Three police officers were convicted in 1980 for the Rock Bar attack. One - who was already serving a life sentence for sectarian murder - was given a jail sentence while the other two were given suspended sentences.
A fourth policeman was convicted of withholding information and also received a suspended sentence.
The judge who passed sentence, the then Lord Chief Justice Lord Lowry, said "powerful motives" had pushed the officers, including "the feeling that more than ordinary police work was needed and justified to rid the land of the pestilence which has been in existence".
The RUC did not reveal the ballistic link between the Reavey murders and the Rock Bar attack for almost 25 years.
William McCaughey, the constable jailed for the Rock Bar attack, said it was "perfectly natural" for loyalists to be in the UVF and the RUC.”
As Susan McKay [put it in the Irish Times last Saturday:
“Families Acting for Innocent Relatives (Fair) is to hold a rally in Dublin today to draw attention to the suffering of the victims of terrorism. However, this is an organisation which has effectively branded an innocent Catholic man the mass murderer of his Protestant neighbours, causing him intense anguish and, inevitably, putting his life at risk.”
Fair and the DUP insist the war is not over and that the enemy can still be defeated. A previous effort led by Drumcree stalwarts to rally Protestants around a new Ulster covenant was launched in Ballymena in 2001 with calls from one speaker for "B52 bombers over Dublin".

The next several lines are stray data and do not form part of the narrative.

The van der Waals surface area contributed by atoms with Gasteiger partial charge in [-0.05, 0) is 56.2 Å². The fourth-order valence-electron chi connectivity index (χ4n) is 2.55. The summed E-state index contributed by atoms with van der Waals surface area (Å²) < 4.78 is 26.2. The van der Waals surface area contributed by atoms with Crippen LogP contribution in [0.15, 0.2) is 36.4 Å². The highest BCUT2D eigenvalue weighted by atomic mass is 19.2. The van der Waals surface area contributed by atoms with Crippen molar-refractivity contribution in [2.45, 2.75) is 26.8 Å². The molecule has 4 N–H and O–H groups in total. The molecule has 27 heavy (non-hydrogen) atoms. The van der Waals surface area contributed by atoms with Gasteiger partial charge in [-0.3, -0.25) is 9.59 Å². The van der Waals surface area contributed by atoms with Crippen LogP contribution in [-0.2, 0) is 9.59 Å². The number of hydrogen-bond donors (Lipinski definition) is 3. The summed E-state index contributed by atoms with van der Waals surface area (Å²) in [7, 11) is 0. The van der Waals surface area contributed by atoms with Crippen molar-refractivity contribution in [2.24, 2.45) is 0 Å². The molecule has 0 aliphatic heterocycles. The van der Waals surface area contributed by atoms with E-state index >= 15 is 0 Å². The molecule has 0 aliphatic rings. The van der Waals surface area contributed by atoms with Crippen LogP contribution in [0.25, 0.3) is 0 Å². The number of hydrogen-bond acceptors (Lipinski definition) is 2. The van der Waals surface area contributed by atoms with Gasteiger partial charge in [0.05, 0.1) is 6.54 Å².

Willie Frazer is a hurt man. The IRA murdered his father and four of his relations. Michelle Williamson, whose parents were killed in the Shankill bomb, expressed the intensity of this pain when she said of the surviving bomber, Seán Kelly: "You are like a disease in my bones, and the only cure is justice. To say I hate you doesn't begin to describe how I feel."
Fair, Frazer admitted to a House of Commons select committee hearing last year, is controversial. "We are seen as the bad boys within the victims sector," he said.
This is largely because of its aggressive insistence that there are "innocent" and "genuine" and "real" victims, and there are others who have no right to call themselves victims at all.
According to Fair and the DUP, Eugene Reavey is in the latter category. It is an appalling lie.”
Frazer said of the notorious unionist paramilitary and sectarian killer, Billy Wright: “I have a lot of time for Billy Wright”, because he “called a spade a spade”. Presumably Wright called a taig a Fenian and vice versa, before he shot them.
At a protest against the release of republican prisoners under the Good Friday Agreement, Willie was asked about the release of loyalist unionist prisoners. Frazier said, “They should never have been locked up in the first place”. Frazier believes that the unionist paramilitaries were a necessary part of the ‘war’ against the IRA – which included hundreds of blatantly sectarian murders.
PEACEFUL PROTEST NEEDED
I don’t support the protest that took place last Saturday - the violence was counteproductive. I do support the possibility of criticism of these sectarian Orangemen. It should be done openly and peacefully – because that is far more effective.